The economic troubles of recent years, and now the crises in the Far East, mean that business cycle analysis is back in vogue, with lively interest from worried directors, politicians, and even (The THES, December 26 1997), vice-chancellors. People want to know if economists and economic historians understand what is going on, and can they advise policy-makers and other important people on how to stop the rot? And, if not, do policy options exist which will relieve the worst of the business cycle?
This highlights an old inquiry: can we separate the inherent dynamism of capitalism, with its voracious expansionary culture and entrepreneurial behaviour, from the periodic instability in which firms slide into crisis and bankruptcy? This question has been asked by virtually all writers on trade cycles since the industrial revolution raised new questions about the relationships between money, debts, the foreign exchanges and price levels.
There is a huge literature: ideas range from the influence of sun spots and climatic change to more recent mathematical modelling, and, inevitably, their relevance to business and banks varies. Widespread interest is now shown in debt deflation, early popularised by the US economist Irving Fisher, whose Booms and Depressions (1932) followed the early years of the interwar slump. Debt deflation comes to the cycle when confidence is evaporating, when people have had their party, and are into the hangover phase. Ideas on debt deflation focus on asset values, especially on those purchased during the boom, when things turn sour and the economy enters the downwards spiral. While some prices fall in the normal run of things, as stock adjustments, and serve little threat, Fisher noticed something worse. After the rise in indebtedness by which buyers acquired assets, the distress of the boom phase forced some debtors to sell their assets at low, even "distress", prices. Some are successfully realised and bank loans repaid, but the need for bank liquidity, and the fear about (usually) the property sector, sees fewer loans, with tougher conditions. So the money supply contracts, the overall price level falls, more debt is off-loaded, and the downward spiral reaches even sound business, now competing with bankrupt stock. So profits decline alongside a rise in the real rate of interest. In Fisher's words, looking at the interaction of debt and deflation, "the very effort of individuals to lessen their burden of debts increases it". So the efforts of all parties to reduce debt results in the real burden rising, and, inevitably, blue-chip becomes less than blue-chip.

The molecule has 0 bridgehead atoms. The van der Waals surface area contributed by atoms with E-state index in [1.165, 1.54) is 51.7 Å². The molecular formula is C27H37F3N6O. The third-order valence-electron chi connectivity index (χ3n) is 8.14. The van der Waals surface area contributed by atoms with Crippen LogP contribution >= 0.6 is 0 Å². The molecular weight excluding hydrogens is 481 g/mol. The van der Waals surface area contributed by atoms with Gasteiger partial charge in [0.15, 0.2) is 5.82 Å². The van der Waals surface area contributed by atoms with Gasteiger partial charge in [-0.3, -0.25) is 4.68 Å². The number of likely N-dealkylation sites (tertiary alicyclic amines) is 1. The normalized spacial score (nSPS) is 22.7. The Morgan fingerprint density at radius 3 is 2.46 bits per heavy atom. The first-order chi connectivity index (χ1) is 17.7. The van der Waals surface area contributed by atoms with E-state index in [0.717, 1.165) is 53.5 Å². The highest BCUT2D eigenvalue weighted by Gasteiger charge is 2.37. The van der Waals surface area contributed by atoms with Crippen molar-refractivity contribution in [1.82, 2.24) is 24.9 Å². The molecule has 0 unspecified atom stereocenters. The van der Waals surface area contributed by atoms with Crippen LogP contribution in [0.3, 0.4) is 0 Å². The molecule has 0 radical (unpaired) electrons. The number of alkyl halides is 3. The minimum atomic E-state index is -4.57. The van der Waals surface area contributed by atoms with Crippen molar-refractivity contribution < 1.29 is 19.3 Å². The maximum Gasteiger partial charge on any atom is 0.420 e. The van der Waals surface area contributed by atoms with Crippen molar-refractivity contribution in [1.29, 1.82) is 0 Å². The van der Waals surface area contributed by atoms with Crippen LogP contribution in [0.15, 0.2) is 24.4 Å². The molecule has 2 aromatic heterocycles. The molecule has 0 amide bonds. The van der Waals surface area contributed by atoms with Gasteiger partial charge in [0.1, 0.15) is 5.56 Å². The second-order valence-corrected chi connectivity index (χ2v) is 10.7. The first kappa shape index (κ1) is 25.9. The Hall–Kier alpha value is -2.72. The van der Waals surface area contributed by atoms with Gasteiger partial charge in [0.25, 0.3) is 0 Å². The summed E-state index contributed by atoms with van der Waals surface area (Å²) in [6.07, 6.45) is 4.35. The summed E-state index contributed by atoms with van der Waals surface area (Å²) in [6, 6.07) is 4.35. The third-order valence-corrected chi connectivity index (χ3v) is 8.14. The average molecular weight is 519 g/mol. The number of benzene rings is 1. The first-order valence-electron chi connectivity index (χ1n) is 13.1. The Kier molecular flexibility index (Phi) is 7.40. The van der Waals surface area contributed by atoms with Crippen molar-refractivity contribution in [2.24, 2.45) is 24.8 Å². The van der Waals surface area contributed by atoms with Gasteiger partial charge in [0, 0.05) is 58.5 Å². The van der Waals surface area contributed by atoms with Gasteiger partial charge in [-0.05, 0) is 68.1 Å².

Fisher's own experiences helped formulate his views. In 1923 he sold his small manufacturing concern to a company that became Remington Rand: the stock soared, but he lost when the crash came in 1929. Borrowing $1 million from a sister-in-law, his burden of debt mounted as prices fell. Knowing the classic literature on cycles as he did, Fisher advised the president and the public that there was no slump, this was just an adjustment. His work of 1932 was an adjustment, all right, and his rethink focused on the relationship of asset price decline with deflation, as a cause of the downward spiral, largely unstoppable by pundits and politicians.
Asset Prices and the Real Economy is a valuable collection of essays, focusing on debt deflation, which repays close reading. It has well-put-together descriptions of what happened to debts, households and firms, during the crisis phase in Sweden, the UK and Japan, the US and the interwar slump, with statistical series and modelling on the way debts behave. There are important ideas here, and lessons for the management of the economy, and for businesses and households. The authors ask interesting questions about how stock adjustments can lurch into recessions, why credit losses build up, and what households do as they re-adjust expectations.